In fact, I heard Merle Hodge speak about her work at the Cropper Foundation Caribbean Creative Writers Workshop a few years ago and she told us the story of how the American publisher of her children's novel, For the Life of Laetitia, wanted to append a glossary to the book because of its plethora of Caribbean Creole words, sayings and cultural allusions. Hodge adamantly refused the glossary idea and it is safe to say that For the Life of Laetitia is not only a modern Caribbean classic but has been widely appreciated outside the Caribbean.

So how does one write pointedly for Caribbean audiences? Having thought about it a lot, both for my own writing and for the sake of helping other writers, I believe it involves several things including but not limited to: the unapolegetic use of Creole; not explaining things that most Caribbean people will understand; not being afraid of offending anyone (remember, some of the best children's books, many of them best-selling, have been subject to censoring); not bending the writing voice to mimic the tone of foreign, mainstream books; experimenting with styles and formats that reflect forms of Caribbean consciousness (e.g. ex-tempo, orality etc.)

I plan to continue editing Caribbean writing for children and like countless readers hungry for stories that speak to them, I'm ever on the lookout for those works that are coming from within. A children's writer writing from within is a writer who is doing the work. The moments I love most and live for are when someone sends me something to read and I can smile and say: yes, this writer is talking to me.

Tuesday, March 25, 2014

Caribbean Young Adult Sci-Fi and Fantasy Reading Challenge

Recently, I got an email from someone asking for recommendations of Caribbean young adult books in the fantasy genre. It made me realize that I haven't really read much in that area. Last year I started Caribbean Juvenile Literature Reading Challenge to motivate myself to read more Caribbean children's and young adult novels in general. I got about halfway through before my schedule distracted me from reading, but I still plan to complete that challenge one way or the other.

Now I'm starting Caribbean Young Adult Sci-Fi and Fantasy Reading Challenge to motivate myself and others to explore books in this sub-genre. This time, I'm giving readers more time to complete the Challenge and inviting participants to start the Challenge whenever they want.

Challenge button artwork by Nicholas Da Silva, used with his kind permission. Check out his website at and find him on Facebook:


Read 12 Caribbean YA fantasy and science fiction novels in 12 months. Clicking on the book covers will take you to the book's page on Amazon.

1. Green Boy by Susan Cooper
2. Timeswimmer by Gerald Hausman
3. The Chaos by Nalo Hopkinson`
4. Abraham's Treasure by Joanne Skerrett
5. The Chalice Project by Lisa Allen-Agostini
6. Delroy in the Marog Kingdom by Billy Elm
7. Legend of the Swan Children by Maureen Marks Mendonca
8. Escape for Silk Cotton Forest by Francis C. Escayg
9. The Island in the Sky by Tobias S. Buckell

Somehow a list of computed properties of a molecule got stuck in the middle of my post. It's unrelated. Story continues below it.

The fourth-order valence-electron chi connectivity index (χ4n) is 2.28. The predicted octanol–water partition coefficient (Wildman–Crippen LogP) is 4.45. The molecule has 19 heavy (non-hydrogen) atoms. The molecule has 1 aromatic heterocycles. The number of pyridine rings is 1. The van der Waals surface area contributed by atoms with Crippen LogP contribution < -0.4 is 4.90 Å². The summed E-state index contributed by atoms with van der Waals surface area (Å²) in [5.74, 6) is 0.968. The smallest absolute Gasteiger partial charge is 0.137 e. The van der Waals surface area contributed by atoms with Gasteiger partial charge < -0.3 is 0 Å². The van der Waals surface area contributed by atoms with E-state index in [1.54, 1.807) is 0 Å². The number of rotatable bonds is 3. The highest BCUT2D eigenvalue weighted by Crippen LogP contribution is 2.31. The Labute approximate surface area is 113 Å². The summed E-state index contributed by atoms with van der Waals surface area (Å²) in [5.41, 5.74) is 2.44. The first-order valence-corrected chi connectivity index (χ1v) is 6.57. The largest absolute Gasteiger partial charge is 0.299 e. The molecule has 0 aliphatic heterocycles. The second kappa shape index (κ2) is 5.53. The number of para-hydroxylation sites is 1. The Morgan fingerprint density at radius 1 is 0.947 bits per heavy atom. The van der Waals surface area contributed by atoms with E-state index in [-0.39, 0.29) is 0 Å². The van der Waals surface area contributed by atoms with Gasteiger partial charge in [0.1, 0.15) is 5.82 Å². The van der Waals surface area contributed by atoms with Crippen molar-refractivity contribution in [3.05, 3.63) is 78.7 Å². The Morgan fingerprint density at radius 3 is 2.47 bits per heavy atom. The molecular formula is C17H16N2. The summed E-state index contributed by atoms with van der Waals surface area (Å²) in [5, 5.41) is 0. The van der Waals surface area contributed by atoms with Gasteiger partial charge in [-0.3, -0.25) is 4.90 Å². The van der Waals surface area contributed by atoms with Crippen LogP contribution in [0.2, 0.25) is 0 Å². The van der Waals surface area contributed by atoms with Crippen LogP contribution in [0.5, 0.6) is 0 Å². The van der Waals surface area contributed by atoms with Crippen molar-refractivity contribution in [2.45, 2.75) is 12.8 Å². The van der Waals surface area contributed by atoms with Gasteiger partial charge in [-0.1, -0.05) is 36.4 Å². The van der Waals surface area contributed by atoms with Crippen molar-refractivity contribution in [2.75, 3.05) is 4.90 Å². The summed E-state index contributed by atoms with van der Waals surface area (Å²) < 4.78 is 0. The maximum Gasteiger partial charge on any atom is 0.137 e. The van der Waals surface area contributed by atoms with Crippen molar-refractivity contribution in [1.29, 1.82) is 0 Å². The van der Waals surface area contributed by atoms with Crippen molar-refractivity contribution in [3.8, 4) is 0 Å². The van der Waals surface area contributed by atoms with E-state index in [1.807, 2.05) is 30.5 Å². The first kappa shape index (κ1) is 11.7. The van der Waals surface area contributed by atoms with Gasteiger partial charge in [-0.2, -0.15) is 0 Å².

10. The Jumbie Seed by Tracey Baptiste
11. Alpha Goddess by Amalie Howard
12. Night of the Indigo by Michael Holgate

Note. The Island in the Sky by Tobias S. Buckell and The Jumbie Seed by Tracey Baptiste are forthcoming novels but I'm including them now in anticipation of their release.


1. Read the books on the list above. Don't worry if you aren't able to read all 12, just read as many as you can.
2. Sign up for the Challenge using Mr Linky below if you’re a blogger, and if you’re not a blogger simply leave a comment on this post so I can know who's reading along with me. This way, everyone can visit participants' blogs and check out any reviews or blog posts related to this Challenge. Which brings me to the next guideline.
3. Blog about the books that you read. You don't have to do long, detailed book reviews or anything, just say what you thought of the book and mention that you read the book as part of this Challenge. Please include a link back to this sign-up post so others can join the Challenge too. I'll also be blogging about the books as I read them.
4. You don't have to read the Challenge books in the same order that I'm reading them and you can read at your own pace. Also, you can start the Challenge whenever you want. That said, for the sake of discussion, some synchronicity would be nice!
5. Keep up with the Challenge on Twitter by following this hashtag: #CaribSF/F/YAchallenge
6. Grab this button and post on your site to track your progress and let others know you're doing the Challenge:

Note: You do not have to be a book blogger to participate. You can track your progress on Goodreads, LibraryThing, Shelfari etc.

Below, please enter the direct link to your reviews/posts about this Challenge, not to the main page of your blog. We'd like to be able to find your review directly through the link and not have to look for it. Thanks for participating! 

Monday, March 17, 2014


I'm so grateful to have been afforded the opportunity to return to the Kelly Writers House on the campus of my alma mater for their Literary Bootcamp: Creative Writing Workshop for Women of Color. The workshop will be led by A. Naomi Jackson whose writing and book reviews in Caribbean literary circles I've often enjoyed. Jackson is the 2013-2014 ArtsEdge resident at the University of Pennsylvania's Kelly Writers House and I'm very much looking forward to meeting her and the other women writers.

By way of application for the workshop, I submitted a short story from a collection for adults I've been intermittently at work on. This particular story is semi-autobiographical, drawing from my childhood experiences and I had shown the story to a family member who took offence at some of what I had written.

Truly, on this writer's path, I've often struggled with the possibility, nay the inevitability, that I will offend someone with my writing. But today I came across this article by Jamaican writer Diana McCaulay and was somewhat mollified. Just as the young person moving into adulthood has to grow away from the grasp of external authority to form her own opinions and to steer the course of her own life, so too one has to grow up into being a writer. I'm finally starting to feel ready for the task.

I just hope I'm up it!